|Publication number||US5714900 A|
|Application number||US 08/631,098|
|Publication date||Feb 3, 1998|
|Filing date||Apr 12, 1996|
|Priority date||Apr 12, 1996|
|Also published as||DE19649176A1, DE19649176C2|
|Publication number||08631098, 631098, US 5714900 A, US 5714900A, US-A-5714900, US5714900 A, US5714900A|
|Inventors||Eric R. Ehlers|
|Original Assignee||Hewlett-Packard Company|
|Export Citation||BiBTeX, EndNote, RefMan|
|Patent Citations (8), Referenced by (26), Classifications (15), Legal Events (7)|
|External Links: USPTO, USPTO Assignment, Espacenet|
This invention relates to power protection devices for instrumentation. In particular, the invention addresses power protection for high frequency instrumentation.
Modern electrical instrumentation has become increasingly sensitive to electrostatic discharge (ESD) and electrical overstress (EOS). This is particularly true for RF and microwave test instruments that extensively use semiconductor integrated circuits, as well as discrete semiconductor devices. This is partly due to the small geometries of the circuits required for high frequency performance and the properties of the semiconductor material.
Two types of devices and circuits have been used for ESD and EOS protection: shunt and series elements. The shunt protection device is typically a non-linear device that is normally in a high impedance state but at harmful (high) voltage levels enters a low impedance state and shunts potentially damaging current to ground. These non-linear shunt protection devices are often called Surge Protection Devices (SPDs). A series protection device is normally in a low impedance state but enters a high impedance state at high current levels and prevents propagation of potentially damaging voltage. A combination of shunt and series protection elements may provide the best protection from ESD and EOS.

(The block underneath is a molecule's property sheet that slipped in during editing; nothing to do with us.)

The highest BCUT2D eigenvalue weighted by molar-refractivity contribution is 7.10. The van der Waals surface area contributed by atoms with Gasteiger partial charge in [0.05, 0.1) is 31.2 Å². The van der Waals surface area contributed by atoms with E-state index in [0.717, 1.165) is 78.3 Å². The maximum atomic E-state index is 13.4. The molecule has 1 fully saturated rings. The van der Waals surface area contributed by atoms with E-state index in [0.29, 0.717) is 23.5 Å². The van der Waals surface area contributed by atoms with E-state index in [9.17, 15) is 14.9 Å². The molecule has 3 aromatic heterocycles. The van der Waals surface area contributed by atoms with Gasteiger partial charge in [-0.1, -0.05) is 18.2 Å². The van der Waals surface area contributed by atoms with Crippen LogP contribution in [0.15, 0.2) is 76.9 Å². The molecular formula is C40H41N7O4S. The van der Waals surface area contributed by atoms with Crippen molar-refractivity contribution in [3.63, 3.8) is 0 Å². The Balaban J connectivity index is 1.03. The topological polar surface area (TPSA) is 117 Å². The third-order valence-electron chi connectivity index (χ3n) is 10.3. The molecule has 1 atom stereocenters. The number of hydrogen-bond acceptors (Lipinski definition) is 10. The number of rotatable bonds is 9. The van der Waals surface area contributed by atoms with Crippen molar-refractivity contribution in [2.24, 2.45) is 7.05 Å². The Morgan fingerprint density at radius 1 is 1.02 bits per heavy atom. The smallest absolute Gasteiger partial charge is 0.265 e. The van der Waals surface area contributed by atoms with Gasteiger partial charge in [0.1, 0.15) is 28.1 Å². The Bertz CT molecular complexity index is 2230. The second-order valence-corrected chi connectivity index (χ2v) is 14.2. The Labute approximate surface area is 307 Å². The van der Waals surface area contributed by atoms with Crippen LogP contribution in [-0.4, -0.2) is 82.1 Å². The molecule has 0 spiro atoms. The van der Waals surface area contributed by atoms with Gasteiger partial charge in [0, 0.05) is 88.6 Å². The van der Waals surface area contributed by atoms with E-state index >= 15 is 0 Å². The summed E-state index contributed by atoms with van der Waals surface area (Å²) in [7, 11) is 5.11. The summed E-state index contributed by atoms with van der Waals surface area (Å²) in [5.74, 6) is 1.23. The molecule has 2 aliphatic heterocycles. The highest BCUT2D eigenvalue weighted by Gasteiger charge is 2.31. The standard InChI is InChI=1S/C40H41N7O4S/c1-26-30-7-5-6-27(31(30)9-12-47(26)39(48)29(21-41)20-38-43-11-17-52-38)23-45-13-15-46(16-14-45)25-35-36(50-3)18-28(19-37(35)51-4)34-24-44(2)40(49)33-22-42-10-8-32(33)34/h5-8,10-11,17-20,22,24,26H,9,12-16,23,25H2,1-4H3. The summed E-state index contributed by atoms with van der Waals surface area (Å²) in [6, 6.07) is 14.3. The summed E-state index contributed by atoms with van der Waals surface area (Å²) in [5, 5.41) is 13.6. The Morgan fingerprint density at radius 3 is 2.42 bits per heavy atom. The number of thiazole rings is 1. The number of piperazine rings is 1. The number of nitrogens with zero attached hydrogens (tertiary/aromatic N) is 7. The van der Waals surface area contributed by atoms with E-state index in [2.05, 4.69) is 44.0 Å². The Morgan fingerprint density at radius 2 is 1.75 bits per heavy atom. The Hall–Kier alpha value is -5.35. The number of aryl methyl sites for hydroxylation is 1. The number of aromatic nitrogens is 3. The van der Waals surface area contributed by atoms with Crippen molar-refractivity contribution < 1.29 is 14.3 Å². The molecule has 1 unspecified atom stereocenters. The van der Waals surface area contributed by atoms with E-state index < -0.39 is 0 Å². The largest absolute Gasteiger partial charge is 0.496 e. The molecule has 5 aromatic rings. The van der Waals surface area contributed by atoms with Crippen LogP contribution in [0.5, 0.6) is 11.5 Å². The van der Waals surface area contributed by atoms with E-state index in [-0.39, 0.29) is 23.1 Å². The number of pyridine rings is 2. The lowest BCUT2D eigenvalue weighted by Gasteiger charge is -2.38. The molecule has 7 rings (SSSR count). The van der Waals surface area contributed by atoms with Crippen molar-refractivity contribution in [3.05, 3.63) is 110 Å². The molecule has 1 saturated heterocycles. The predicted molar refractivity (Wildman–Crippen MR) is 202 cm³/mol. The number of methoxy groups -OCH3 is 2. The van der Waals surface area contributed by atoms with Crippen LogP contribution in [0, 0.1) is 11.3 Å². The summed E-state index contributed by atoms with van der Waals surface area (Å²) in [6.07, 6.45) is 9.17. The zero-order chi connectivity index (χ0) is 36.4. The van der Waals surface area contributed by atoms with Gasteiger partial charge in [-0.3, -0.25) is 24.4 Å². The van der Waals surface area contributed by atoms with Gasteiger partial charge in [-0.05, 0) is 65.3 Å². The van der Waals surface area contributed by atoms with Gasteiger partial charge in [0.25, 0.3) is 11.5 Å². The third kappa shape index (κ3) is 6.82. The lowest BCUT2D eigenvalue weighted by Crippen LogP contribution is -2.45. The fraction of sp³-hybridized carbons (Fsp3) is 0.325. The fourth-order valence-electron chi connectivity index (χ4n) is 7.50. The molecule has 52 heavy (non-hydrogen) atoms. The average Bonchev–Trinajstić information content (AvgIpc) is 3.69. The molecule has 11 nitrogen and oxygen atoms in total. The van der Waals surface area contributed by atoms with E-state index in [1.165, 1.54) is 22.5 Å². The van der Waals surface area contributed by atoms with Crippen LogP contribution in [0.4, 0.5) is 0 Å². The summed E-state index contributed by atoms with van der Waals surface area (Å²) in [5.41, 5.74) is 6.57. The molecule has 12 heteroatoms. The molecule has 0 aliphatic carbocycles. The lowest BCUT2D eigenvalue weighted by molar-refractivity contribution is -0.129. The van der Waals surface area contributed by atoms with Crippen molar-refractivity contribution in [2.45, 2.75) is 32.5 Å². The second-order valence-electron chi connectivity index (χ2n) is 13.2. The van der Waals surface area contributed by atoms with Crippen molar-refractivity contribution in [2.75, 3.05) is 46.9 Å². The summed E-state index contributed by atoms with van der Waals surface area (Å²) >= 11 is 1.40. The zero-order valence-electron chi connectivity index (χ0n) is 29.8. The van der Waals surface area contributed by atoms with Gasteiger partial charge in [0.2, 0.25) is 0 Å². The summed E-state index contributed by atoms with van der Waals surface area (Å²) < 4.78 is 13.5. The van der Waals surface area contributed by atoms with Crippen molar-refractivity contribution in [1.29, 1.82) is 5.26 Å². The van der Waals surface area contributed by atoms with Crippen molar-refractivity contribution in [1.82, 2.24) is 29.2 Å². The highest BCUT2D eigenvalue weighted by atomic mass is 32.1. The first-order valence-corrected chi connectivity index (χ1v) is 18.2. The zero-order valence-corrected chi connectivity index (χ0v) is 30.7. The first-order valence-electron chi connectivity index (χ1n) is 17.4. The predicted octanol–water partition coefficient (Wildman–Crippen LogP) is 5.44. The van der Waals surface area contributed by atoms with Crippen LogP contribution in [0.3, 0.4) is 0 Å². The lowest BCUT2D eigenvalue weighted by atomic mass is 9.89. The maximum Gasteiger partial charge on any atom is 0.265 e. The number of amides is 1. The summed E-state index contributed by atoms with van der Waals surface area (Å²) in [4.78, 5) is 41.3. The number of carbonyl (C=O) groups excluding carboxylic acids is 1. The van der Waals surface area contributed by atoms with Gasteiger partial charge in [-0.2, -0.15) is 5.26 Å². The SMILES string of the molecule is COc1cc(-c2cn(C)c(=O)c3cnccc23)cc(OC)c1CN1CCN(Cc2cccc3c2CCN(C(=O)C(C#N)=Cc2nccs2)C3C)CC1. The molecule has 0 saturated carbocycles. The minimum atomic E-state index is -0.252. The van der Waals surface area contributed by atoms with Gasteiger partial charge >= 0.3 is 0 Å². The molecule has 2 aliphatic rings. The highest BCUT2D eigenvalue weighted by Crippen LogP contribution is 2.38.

RF and microwave test instruments are broadly classified as receivers, sources, or combinations of receivers and sources. Both receivers and sources benefit from circuits that provide protection from ESD and EOS. Protection circuits for high frequency RF and microwave test instruments have five special requirements. First, the transmitted voltage entering the instrument must be limited or "clamped" at a low voltage to prevent damage to sensitive components. This voltage is typically from 4 to 10 volts, positive or negative. Second, as a protection against fast voltage transients, the protection circuit must have a fast reaction time (typically sub-nanosecond). Third, the protection circuits are typically inserted into a transition line environment where they must be matched to the characteristic impedance of the line to prevent mismatch, loss of transmitted power, and undesired reflections. In addition, they should have low resistive loss to prevent loss of transmitted power. Fourth, the protection circuit must be more resistant to damage by ESD and EOS than the components that are being protected and they must have long-term reliability. Last, the protection circuit should have a low assembly cost.